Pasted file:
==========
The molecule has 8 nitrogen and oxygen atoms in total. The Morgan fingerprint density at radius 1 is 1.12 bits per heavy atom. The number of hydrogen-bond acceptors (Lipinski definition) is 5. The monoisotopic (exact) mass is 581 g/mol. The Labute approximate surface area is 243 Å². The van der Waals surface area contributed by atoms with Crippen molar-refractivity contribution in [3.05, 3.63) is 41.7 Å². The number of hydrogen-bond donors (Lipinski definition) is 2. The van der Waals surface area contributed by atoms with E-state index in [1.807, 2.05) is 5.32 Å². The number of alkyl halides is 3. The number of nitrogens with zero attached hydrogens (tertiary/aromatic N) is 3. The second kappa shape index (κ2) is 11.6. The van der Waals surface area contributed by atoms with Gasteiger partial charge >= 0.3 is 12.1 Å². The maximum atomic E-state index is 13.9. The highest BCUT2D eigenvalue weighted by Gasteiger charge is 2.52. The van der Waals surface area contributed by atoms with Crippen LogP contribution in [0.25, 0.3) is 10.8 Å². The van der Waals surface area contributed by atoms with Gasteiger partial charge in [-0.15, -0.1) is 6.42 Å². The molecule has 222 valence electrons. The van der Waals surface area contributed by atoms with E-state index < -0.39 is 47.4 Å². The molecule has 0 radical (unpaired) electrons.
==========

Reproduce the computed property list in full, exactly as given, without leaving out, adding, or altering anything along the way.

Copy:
The molecule has 8 nitrogen and oxygen atoms in total. The Morgan fingerprint density at radius 1 is 1.12 bits per heavy atom. The number of hydrogen-bond acceptors (Lipinski definition) is 5. The monoisotopic (exact) mass is 581 g/mol. The Labute approximate surface area is 243 Å². The van der Waals surface area contributed by atoms with Crippen molar-refractivity contribution in [3.05, 3.63) is 41.7 Å². The number of hydrogen-bond donors (Lipinski definition) is 2. The van der Waals surface area contributed by atoms with E-state index in [1.807, 2.05) is 5.32 Å². The number of alkyl halides is 3. The number of nitrogens with zero attached hydrogens (tertiary/aromatic N) is 3. The second kappa shape index (κ2) is 11.6. The van der Waals surface area contributed by atoms with Gasteiger partial charge >= 0.3 is 12.1 Å². The maximum atomic E-state index is 13.9. The highest BCUT2D eigenvalue weighted by Gasteiger charge is 2.52. The van der Waals surface area contributed by atoms with Crippen LogP contribution in [0.25, 0.3) is 10.8 Å². The van der Waals surface area contributed by atoms with Gasteiger partial charge in [-0.15, -0.1) is 6.42 Å². The molecule has 222 valence electrons. The van der Waals surface area contributed by atoms with E-state index < -0.39 is 47.4 Å². The molecule has 0 radical (unpaired) electrons.